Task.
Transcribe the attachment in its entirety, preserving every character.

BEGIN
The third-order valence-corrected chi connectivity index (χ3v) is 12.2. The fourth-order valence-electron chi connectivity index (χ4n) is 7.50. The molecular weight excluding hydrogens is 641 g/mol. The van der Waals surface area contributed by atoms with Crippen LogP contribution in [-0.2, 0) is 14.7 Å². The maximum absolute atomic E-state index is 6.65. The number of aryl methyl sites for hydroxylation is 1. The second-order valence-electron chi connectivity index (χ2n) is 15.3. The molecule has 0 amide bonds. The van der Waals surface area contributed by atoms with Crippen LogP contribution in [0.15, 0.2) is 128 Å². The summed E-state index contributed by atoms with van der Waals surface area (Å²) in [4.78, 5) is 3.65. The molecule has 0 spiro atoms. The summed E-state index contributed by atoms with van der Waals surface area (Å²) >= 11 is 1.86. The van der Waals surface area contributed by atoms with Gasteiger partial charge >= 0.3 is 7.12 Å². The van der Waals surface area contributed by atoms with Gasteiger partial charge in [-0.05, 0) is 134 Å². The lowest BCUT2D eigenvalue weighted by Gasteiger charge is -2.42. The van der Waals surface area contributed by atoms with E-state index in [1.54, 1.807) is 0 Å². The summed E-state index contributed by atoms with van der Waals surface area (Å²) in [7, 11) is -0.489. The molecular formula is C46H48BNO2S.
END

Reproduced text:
The third-order valence-corrected chi connectivity index (χ3v) is 12.2. The fourth-order valence-electron chi connectivity index (χ4n) is 7.50. The molecular weight excluding hydrogens is 641 g/mol. The van der Waals surface area contributed by atoms with Crippen LogP contribution in [-0.2, 0) is 14.7 Å². The maximum absolute atomic E-state index is 6.65. The number of aryl methyl sites for hydroxylation is 1. The second-order valence-electron chi connectivity index (χ2n) is 15.3. The molecule has 0 amide bonds. The van der Waals surface area contributed by atoms with Crippen LogP contribution in [0.15, 0.2) is 128 Å². The summed E-state index contributed by atoms with van der Waals surface area (Å²) in [4.78, 5) is 3.65. The molecule has 0 spiro atoms. The summed E-state index contributed by atoms with van der Waals surface area (Å²) >= 11 is 1.86. The van der Waals surface area contributed by atoms with Gasteiger partial charge >= 0.3 is 7.12 Å². The van der Waals surface area contributed by atoms with Gasteiger partial charge in [-0.05, 0) is 134 Å². The lowest BCUT2D eigenvalue weighted by Gasteiger charge is -2.42. The van der Waals surface area contributed by atoms with E-state index in [1.54, 1.807) is 0 Å². The summed E-state index contributed by atoms with van der Waals surface area (Å²) in [7, 11) is -0.489. The molecular formula is C46H48BNO2S.